All of the code (as well as the forms) we have written so far only works in the database in which it was written. There is nothing wrong with this, since in most cases it's exactly what is required, but given the advantages of code reuse, wouldn't it be good to share your hard work among other Access applications of yours, or even allow others to use it?
A library database is just a repository of these fragments of code, forms, and so on, which you would like to use elsewhere. It allows you to write normal VBA code, in a normal Access database, and then allow it to be used in any other Access database. The advantages of doing this are enormous . By inserting functions and classes that are generic (can be used in more than one project) directly into a project ends up causing maintenance nightmares. Imagine that you create a class that does some wonderful thing, perhaps calculating state taxes. You drop that directly into several database projects. When it is time to update the formulas, you are now faced with remembering which projects used that class, then opening each one of those projects and fixing the formula in each project. Had you placed the class in a library and distributed the library with your projects, all you have to do is update the formulas in your library and you are done. Since all of the projects use the library, you have fixed all of the projects with a single edit.
One of the first things I do when starting a new Access project is to create some error logging routines. Instead of just flashing up a message telling the user what the problem is, they also log the error to a table. There are two really good reasons for this:
It's a great development tool. If errors occur during your development and testing they will be logged into a table, so you don't have to keep writing them down (and invariably losing the bit of paper).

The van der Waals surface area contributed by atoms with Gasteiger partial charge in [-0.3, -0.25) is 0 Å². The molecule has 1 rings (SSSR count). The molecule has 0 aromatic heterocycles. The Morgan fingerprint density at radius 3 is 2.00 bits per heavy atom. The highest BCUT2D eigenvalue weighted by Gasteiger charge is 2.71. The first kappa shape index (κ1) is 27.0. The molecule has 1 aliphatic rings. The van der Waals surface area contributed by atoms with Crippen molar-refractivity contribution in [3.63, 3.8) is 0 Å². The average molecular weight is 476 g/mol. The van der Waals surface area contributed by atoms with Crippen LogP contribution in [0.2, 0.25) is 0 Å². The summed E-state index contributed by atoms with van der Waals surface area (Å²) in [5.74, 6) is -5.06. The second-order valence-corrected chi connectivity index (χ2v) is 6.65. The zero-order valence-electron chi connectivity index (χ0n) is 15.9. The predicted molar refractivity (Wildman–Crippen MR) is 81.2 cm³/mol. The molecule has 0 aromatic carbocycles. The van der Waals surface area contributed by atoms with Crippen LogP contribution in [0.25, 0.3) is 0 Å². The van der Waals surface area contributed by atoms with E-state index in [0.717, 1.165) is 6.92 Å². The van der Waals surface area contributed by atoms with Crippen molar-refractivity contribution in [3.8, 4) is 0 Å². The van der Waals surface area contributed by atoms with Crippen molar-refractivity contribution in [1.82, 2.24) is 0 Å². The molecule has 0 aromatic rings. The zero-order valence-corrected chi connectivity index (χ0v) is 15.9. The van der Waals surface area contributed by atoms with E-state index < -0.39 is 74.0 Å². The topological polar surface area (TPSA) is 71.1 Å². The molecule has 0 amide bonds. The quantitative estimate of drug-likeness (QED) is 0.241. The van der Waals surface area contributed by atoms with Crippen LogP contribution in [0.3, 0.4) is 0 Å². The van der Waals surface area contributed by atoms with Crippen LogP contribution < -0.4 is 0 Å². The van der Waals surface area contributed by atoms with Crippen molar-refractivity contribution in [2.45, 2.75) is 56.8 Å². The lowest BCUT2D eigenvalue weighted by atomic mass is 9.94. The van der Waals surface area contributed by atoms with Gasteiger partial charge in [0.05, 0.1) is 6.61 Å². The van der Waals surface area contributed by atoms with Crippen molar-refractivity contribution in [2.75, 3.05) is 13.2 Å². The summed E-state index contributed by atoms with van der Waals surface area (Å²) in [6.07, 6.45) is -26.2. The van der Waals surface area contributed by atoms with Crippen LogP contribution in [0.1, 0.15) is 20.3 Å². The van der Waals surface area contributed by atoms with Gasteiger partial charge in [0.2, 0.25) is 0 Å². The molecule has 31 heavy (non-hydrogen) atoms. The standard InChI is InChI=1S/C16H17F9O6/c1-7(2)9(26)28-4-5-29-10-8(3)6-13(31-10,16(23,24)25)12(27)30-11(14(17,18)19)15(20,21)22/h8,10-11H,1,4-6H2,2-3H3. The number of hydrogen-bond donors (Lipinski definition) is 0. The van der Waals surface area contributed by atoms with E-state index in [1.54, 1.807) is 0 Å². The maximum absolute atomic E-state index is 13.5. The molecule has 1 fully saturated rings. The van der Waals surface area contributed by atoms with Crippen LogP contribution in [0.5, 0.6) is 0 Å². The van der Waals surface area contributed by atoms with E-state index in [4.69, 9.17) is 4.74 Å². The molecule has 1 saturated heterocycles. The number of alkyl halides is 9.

It's a great feature during run time. Very often users fall into the habit of just clicking on an error message and trying again, or phoning you to tell you something is wrong, but not writing down the error message. With this sort of logging you don't have to worry because the details will all be stored for you.
Since this feature is pretty useful, let's create a library database to do this. If your fingers are feeling a little tired there's a ready-made database called ErrorLogging.mdb for you.
Start Access and create a new database. This should be a standard, blank database. Call the database ErrorLoggingXP .
Create a new code module and save it, calling it ErrorLoggingRoutines . Starting with Access 2000, the default method of dealing with records is ADO. This book teaches DAO, and so we have to unselect the ADO library and set the DAO library. From the Tools menu, select References . Unselect the Microsoft ActiveX Data Objects 2.1 Library , scroll down a little, and select Microsoft DAO 3.6 Object Library . Click the OK button to close the dialog.
Add the following globals to the module:
Private Const m_ERROR_TABLE As String = "tblErrorLog" Private m_UserDb As Database Private m_recErrLog As Recordset
Write this procedure which creates a table to hold the error details:
Private Sub CreateErrorTable() On Error GoTo CreateErrorTable_Err Dim tblE As TableDef Dim strSQL As String Set m_UserDb = CurrentDb Set tblE = m_UserDb.TableDefs(m_ERROR_TABLE) Set tblE = Nothing CreateErrorTable_Exit: Exit Sub CreateErrorTable_Err: If Err.Number = 3265 Then strSQL = "CREATE TABLE " & m_ERROR_TABLE & " (" & _ "ErrorID AUTOINCREMENT, " & _ "UserName TEXT(50), " & _ "ErrDate DATETIME, " & _ "ErrNumber INTEGER, " & _ "Description TEXT(255), " & _ "Source TEXT(50))" m_UserDb.Execute strSQL Else Err.Raise Err.Number, "ErrorLogging:CreateErrorTable", _ Err.Description End If Resume CreateErrorTable_Exit End Sub
Now create a new procedure, to log the errors, with the following code:
Public Sub ErrorLog() Dim lngNum As Long Dim strDesc As String Dim strSource As String Dim errE As Error lngNum = Err.Number strDesc = Err.Description strSource = Err.Source CreateErrorTable Set m_recErrLog = m_UserDb.OpenRecordset(m_ERROR_TABLE) If lngNum = DBEngine.Errors(DBEngine.Errors.Count - 1).Number Then For Each errE In DBEngine.Errors WriteError errE.Number, errE.Description, errE.Source Next Else WriteError lngNum, strDesc, strSource End If m_recErrLog.Close End Sub
Next, create another procedure, to actually write the errors to the Error table: